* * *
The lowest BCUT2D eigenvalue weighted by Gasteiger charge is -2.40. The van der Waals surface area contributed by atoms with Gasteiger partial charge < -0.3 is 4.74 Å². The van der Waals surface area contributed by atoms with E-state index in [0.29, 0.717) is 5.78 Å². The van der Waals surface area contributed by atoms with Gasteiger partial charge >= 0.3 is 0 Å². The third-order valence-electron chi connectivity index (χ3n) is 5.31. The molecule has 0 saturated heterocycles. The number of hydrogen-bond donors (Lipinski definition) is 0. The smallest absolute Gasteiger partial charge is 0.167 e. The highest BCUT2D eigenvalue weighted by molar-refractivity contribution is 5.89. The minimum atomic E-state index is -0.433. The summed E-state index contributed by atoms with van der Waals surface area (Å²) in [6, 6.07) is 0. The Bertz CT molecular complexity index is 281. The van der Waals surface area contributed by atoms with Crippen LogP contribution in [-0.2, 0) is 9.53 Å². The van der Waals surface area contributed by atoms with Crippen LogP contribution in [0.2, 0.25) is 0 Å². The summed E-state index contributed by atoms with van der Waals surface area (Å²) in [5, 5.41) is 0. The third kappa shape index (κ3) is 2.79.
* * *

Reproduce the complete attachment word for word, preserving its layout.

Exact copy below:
The lowest BCUT2D eigenvalue weighted by Gasteiger charge is -2.40. The van der Waals surface area contributed by atoms with Gasteiger partial charge < -0.3 is 4.74 Å². The van der Waals surface area contributed by atoms with E-state index in [0.29, 0.717) is 5.78 Å². The van der Waals surface area contributed by atoms with Gasteiger partial charge >= 0.3 is 0 Å². The third-order valence-electron chi connectivity index (χ3n) is 5.31. The molecule has 0 saturated heterocycles. The number of hydrogen-bond donors (Lipinski definition) is 0. The smallest absolute Gasteiger partial charge is 0.167 e. The highest BCUT2D eigenvalue weighted by molar-refractivity contribution is 5.89. The minimum atomic E-state index is -0.433. The summed E-state index contributed by atoms with van der Waals surface area (Å²) in [6, 6.07) is 0. The Bertz CT molecular complexity index is 281. The van der Waals surface area contributed by atoms with Crippen LogP contribution in [-0.2, 0) is 9.53 Å². The van der Waals surface area contributed by atoms with Crippen LogP contribution in [0.2, 0.25) is 0 Å². The summed E-state index contributed by atoms with van der Waals surface area (Å²) in [5, 5.41) is 0. The third kappa shape index (κ3) is 2.79.